If you’re after an easy sourdough starter recipe for beginners, you’ve come to the right place. Follow these simple step by step instructions and you’ll be baking in no time.
If you’re daunted by the thought of making a sourdough starter and baking your own sourdough bread, I don’t blame you. For a long time, I was in that same position, and the more I read on the internet, the more I became overwhelmed. For something that uses just two ingredients, flour and water, endless scrolling to read essay-length articles fuelled my confusion.
After a few trials and tweaks, I have my own tried-tested-tasted sourdough starter recipe and method which I’m sharing in this article (followed by another article on how to bake sourdough bread and ideas for using my garden-grown produce). No waffling and mincing words, just step by step instructions.
Easy Sourdough Starter Recipe
Recipe and method by The Gourmantic Garden
To Create the Starter: Day 1 and 2
- ½ cup wholemeal wheat flour
- ¼ cup bottled, filtered or non-chlorinated water
For Feeding: Day 3 to 7
- 5 X ½ cup white unbleached flour
- 5 X ¼ cup filtered or non-chlorinated water
- 2 glass jars with lids (I use large Moccona jars, 400g capacity)
- rubber band
Day 1 – STARTING THE STARTER
- In a glass jar, add flour, water and using a fork, whisk together to mix well with no traces of flour.
- Put a small plate under the jar in case of any spillage. Rest the lid on top of the jar and place in a warm spot. Place a rubber band around the level of the flour and water mixture. This will eventually indicate show how much it will rise.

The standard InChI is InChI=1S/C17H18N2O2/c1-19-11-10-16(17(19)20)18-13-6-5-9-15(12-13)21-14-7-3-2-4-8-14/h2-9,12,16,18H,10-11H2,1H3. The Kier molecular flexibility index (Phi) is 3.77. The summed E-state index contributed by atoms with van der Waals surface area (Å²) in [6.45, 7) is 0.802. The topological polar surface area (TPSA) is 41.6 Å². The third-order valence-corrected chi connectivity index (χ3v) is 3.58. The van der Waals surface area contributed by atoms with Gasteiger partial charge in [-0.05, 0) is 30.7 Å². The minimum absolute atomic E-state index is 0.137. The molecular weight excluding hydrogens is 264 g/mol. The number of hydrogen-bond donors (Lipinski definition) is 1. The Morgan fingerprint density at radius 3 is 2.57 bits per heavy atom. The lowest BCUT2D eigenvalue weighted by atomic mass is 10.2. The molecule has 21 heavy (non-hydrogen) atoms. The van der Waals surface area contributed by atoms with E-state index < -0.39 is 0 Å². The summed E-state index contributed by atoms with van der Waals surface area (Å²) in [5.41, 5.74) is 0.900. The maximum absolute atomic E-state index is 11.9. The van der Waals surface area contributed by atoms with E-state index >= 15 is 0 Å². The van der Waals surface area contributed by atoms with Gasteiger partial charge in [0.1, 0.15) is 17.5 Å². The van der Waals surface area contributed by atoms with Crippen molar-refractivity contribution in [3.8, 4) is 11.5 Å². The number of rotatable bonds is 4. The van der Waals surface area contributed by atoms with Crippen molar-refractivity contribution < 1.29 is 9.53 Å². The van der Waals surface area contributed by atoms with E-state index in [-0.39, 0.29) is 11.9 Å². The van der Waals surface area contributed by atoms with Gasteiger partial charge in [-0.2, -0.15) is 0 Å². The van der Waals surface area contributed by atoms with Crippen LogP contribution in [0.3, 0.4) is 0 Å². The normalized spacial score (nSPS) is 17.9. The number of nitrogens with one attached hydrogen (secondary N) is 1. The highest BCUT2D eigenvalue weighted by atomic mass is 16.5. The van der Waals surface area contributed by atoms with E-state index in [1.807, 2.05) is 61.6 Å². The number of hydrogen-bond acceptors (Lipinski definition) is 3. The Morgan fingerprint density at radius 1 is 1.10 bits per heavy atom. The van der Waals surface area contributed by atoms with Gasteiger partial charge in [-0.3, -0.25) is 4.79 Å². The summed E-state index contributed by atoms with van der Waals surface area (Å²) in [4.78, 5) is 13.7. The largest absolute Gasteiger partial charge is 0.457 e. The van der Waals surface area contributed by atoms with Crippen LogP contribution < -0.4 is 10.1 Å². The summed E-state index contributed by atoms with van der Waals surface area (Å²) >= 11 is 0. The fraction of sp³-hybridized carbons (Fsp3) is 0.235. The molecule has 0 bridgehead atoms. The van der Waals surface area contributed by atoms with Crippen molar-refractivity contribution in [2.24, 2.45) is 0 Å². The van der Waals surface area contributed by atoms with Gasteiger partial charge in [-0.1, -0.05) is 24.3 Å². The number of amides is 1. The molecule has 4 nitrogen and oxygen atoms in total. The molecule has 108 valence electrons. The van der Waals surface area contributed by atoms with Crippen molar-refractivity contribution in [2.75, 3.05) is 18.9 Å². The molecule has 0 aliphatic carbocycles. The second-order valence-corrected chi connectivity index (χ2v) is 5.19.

- Leave your starter alone for 24 hours. You may see some bubbles or not, it depends on the weather and the ambient temperatures.
- Give your sourdough starter a name. Everyone does. I called mine Homer, because d’oh!
Day 2 – RESTING
- Leave to rest for another 24 hours. You may or may not see bubbles.
Day 3, 4, 5, 6 – FEEDING
- Mix the starter well using a fork. Measure out half a cup of the starter and place it into another glass jar. Cover it with a lid and store it in the fridge. This is known as the discard (see below).
- Add ½ a cup of white flour and ¼ of a cup of warm non-chlorinated water to the starter. Mix well to combine and leave in a warm spot with the lid resting on top.
- Repeat for the remaining days at the same time.
Day 7 – READY
The starter is bubbling nicely and ready to use. If not using straight away, transfer it to a clean glass jar with a lid.
Sourdough Starter Tips
- If storing the starter at room temperature, feed it daily.
- If storing in the fridge, feed it once a week.
- To feed the starter, refer to the steps above under FEEDING.
- To use the starter to make bread, take it out of fridge, bring it to room temperature then feed it for about 10 hours before using.
- To check if the sourdough starter is ready to use, drop ½ teaspoon into a glass of cold water. If it floats, it’s ready. If it sinks, keep feeding and testing.
What is Sourdough Discard
Sourdough discard is what is taken out in between feedings. While it is not alive enough to make bread rise, it can be used for baking.
When stored at room temperature, the discard will last about 1-2 days depending on the ambient temperature. Any longer and it will become quite sour. When stored in the fridge, the discard will keep for approximately one week or so. It can also be stored in the freezer where it can keep (almost) indefinitely.
WHAT CAN I MAKE WITH THE DISCARD
Try making Sourdough Discard Crackers, Sourdough Discard Pancakes or making Sourdough Discard Thin Pizza Base.
If you make this recipe, don’t forget to tag @the.gourmanticgarden on instagram.